Use Power Automate to copy multi-select Person values between Microsoft Lists

In this blog post I will show how to copy multi-select Person values from one list to another. This post is a supplement to: Use Power Automate to move Microsoft Lists items to another list.

I am using two lists called Source and Destination. Both lists have a Person column called “Person” that allows multiple selections.

Person column that allows multiple selections

Create a new Flow from the Source list by clicking Automate > Power Automate > See your Flows > Create new > Automated from blank. Provide a Flow name, i.e., “Source to Destination”, select the SharePoint “When an item is created” trigger and click “Create”.

Automated cloud flow for when an item is created

Set the Site Address and List Name to your source site and list.

When an item is created

Create a new Initialize variable action and set:

  • Name to “varUser”
  • Type to “Array”
Initialize variable varUser

Insert a new Apply to each action and set:

  • Select an output from previous steps to “Person” from the When an item is created action

Add a new Append to array variable action to the Apply to each loop and set:

  • Name to “varUser”
  • Value to: { "Claims": "Person Claims" } where “Person Claims” comes from the When an item is created action
Apply to each and Append to array variable

Insert a new SharePoint – Create item action and set:

  • Set the “Site Address” and “List Name” to your destination site and list.
  • Title to “Title” from the Create item step
  • Person to “varUser”
SharePoint Create item action

My completed Flow looks like the image below.

My completed Flow

Save and test your Flow by creating a new item in the source list with multiple people selected in the Person column. If all goes well your destination list will have the same values including the multi-select users.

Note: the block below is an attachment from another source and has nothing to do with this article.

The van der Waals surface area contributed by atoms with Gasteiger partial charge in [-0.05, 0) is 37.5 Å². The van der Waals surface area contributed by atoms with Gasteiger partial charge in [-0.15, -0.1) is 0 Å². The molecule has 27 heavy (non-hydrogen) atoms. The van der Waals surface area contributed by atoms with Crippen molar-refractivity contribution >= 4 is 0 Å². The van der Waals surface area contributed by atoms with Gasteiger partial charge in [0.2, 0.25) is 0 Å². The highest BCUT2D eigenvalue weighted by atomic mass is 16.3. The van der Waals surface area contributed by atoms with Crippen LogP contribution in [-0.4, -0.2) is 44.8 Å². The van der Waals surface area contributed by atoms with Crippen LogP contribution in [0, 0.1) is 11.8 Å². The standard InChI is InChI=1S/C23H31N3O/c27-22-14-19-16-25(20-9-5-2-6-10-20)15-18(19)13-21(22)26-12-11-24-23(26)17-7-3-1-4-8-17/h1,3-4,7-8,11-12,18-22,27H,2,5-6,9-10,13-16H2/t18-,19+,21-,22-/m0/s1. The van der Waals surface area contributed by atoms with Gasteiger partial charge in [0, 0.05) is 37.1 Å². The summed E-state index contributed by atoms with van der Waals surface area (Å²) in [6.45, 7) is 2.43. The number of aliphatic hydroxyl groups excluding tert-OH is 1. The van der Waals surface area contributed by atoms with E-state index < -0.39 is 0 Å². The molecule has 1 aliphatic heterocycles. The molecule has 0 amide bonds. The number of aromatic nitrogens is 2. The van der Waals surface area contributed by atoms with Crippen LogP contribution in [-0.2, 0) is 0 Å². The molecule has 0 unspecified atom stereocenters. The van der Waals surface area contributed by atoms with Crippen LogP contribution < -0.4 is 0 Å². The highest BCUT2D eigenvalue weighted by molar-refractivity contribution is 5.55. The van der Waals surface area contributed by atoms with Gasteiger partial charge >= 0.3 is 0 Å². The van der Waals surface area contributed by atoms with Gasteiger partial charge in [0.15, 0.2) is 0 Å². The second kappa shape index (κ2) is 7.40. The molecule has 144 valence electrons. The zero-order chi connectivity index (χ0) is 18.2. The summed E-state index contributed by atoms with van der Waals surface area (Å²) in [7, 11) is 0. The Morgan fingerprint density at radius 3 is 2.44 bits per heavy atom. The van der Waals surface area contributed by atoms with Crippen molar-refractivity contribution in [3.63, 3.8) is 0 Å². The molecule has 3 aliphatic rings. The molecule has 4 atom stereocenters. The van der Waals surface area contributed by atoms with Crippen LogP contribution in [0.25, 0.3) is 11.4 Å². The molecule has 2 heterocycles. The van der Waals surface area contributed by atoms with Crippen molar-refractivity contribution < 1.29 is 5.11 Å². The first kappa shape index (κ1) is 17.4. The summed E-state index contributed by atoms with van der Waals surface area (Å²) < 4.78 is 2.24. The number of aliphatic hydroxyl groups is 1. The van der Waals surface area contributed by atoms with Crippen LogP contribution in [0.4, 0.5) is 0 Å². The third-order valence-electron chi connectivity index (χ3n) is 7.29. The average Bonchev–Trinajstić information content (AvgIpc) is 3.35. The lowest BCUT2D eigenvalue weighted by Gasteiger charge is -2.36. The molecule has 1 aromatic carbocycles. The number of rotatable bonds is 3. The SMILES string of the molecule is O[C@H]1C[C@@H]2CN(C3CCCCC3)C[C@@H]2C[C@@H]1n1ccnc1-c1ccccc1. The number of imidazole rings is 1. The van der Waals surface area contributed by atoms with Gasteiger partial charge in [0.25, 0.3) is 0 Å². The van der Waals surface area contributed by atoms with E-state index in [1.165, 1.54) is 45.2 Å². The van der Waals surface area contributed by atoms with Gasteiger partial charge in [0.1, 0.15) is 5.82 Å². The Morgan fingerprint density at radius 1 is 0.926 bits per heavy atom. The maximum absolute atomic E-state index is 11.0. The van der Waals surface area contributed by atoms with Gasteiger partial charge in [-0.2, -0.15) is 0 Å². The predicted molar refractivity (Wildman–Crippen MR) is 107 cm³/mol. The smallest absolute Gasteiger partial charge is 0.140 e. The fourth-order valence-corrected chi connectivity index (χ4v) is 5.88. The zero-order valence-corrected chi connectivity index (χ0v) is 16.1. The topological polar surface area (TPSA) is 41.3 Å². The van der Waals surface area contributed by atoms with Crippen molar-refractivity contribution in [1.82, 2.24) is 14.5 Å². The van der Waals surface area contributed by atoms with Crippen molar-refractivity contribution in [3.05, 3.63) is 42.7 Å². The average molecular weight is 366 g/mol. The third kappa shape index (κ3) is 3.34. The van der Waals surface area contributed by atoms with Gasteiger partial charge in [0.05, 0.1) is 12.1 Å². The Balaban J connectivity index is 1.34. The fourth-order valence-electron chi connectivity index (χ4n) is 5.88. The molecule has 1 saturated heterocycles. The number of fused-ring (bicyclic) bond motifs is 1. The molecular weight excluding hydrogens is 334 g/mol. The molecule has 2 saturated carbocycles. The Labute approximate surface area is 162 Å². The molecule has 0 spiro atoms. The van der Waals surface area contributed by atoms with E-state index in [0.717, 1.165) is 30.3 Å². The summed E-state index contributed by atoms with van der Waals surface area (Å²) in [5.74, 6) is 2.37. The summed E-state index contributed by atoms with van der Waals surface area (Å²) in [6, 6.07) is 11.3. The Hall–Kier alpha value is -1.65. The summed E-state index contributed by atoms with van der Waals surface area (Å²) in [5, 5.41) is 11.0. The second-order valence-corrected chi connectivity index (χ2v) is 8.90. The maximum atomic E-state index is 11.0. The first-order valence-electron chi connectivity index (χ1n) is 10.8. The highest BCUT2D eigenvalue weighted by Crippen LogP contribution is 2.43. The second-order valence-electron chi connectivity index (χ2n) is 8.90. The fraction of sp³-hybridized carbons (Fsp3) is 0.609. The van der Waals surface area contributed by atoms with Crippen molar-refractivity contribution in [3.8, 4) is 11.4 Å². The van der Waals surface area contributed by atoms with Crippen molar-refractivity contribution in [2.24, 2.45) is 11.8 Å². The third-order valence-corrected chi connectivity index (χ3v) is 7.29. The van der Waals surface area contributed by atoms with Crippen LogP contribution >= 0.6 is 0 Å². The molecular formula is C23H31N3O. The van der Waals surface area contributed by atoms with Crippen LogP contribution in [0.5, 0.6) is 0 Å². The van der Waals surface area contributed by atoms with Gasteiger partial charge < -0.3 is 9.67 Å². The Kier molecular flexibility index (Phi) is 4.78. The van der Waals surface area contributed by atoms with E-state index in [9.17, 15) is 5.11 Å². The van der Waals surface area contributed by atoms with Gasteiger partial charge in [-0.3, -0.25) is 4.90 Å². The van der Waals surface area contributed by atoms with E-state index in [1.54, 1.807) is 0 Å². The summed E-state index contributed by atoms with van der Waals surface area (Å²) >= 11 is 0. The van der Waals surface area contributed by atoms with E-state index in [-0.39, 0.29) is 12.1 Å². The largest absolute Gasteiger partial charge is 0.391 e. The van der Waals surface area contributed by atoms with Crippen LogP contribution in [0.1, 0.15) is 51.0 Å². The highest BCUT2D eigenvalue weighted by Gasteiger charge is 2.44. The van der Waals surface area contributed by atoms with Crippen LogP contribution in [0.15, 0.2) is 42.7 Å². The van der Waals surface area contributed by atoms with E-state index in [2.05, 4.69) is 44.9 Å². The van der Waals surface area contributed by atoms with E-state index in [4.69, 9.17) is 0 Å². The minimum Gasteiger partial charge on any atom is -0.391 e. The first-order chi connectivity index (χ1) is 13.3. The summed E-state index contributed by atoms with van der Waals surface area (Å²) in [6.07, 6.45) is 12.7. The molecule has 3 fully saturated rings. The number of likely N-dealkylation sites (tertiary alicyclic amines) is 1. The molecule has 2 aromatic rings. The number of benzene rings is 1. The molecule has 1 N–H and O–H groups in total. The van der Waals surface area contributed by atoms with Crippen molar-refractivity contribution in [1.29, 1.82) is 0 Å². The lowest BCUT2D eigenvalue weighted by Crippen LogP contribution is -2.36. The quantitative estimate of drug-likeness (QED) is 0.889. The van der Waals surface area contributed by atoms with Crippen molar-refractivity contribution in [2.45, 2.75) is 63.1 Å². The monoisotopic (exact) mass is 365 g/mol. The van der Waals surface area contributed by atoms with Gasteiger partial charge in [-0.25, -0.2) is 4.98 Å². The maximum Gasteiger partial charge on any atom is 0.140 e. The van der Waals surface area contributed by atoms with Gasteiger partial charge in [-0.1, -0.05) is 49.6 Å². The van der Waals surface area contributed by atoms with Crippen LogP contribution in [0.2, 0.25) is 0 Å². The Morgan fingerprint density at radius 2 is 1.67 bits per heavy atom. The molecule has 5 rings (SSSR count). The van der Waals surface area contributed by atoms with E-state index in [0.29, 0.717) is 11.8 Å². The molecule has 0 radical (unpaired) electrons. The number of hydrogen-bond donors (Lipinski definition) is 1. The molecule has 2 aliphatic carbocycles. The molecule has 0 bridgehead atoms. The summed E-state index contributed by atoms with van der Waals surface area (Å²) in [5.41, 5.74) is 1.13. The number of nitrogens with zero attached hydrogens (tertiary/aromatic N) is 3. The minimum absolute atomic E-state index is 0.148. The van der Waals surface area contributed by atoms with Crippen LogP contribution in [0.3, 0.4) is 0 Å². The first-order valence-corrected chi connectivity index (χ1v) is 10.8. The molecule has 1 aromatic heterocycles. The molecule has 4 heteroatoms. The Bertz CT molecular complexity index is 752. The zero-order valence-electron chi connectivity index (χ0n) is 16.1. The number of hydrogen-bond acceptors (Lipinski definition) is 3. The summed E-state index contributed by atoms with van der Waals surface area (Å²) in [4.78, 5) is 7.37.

Source test item
Destination item

Moving and manipulating data is an important component in many “information” based solutions and as tools like Microsoft Lists and the Power Platform become more widely adopted, citizen developers can use Flow patterns like the described above to reduce their dependence on traditional IT for these activities.

Thanks for reading!

NY

7 thoughts on “Use Power Automate to copy multi-select Person values between Microsoft Lists

  1. Hi, this is really helpful for a single list item. But I wondered how you do it when you get multiple list items and use apply to each. When I ran it, it seemed to append the string from the first item to the second item and so on, so that each item had a longer string.

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    1. Hi Laura,

      I’m not sure how that is possible. The trigger will only fire for a single item being created. If multiple items are created Flow execute in a one to one fashion. If you are using a different trigger I would reset the variable after the new row has been created. The reset should sit in the loop.

      Let me know if I am not understanding the issue. Thanks for reading!

      NY

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      1. Hi Norm,
        Thanks for gettting back to me. Yes I am using a different trigger as I wanted to run the flow against multiple items. I managed to figure it out with a colleague in the meantime. We did clear the variable at the end of the for each item and that worked a treat. Thanks again for you reply.
        Laura

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  2. Hi Norm,
    I’m working on a source list to bring over 9 columns (one being ‘Identifier) plus the multi-choice person column. I am using a Condition set up so that if an entry hasn’t been copied over yet, its created while if it has been created, its updated.

    When I use the steps you have above, my flow does not see the ‘varUser’ to be able to plug into the column field.
    Do you have any thoughts I could try?

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    1. Hi Erin,

      Are you setting the variable inside of the Apply to each loop? Is the person column populated at the time of item creation?

      Thanks for reading!

      NY

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  3. Thanks!

    Been loosing my mind as to how to do this.

    I’m surprised the append-array is needed when copying between two columns with the same data type.
    (I’m still learning, so I’m sure I’ll understand why one day.)

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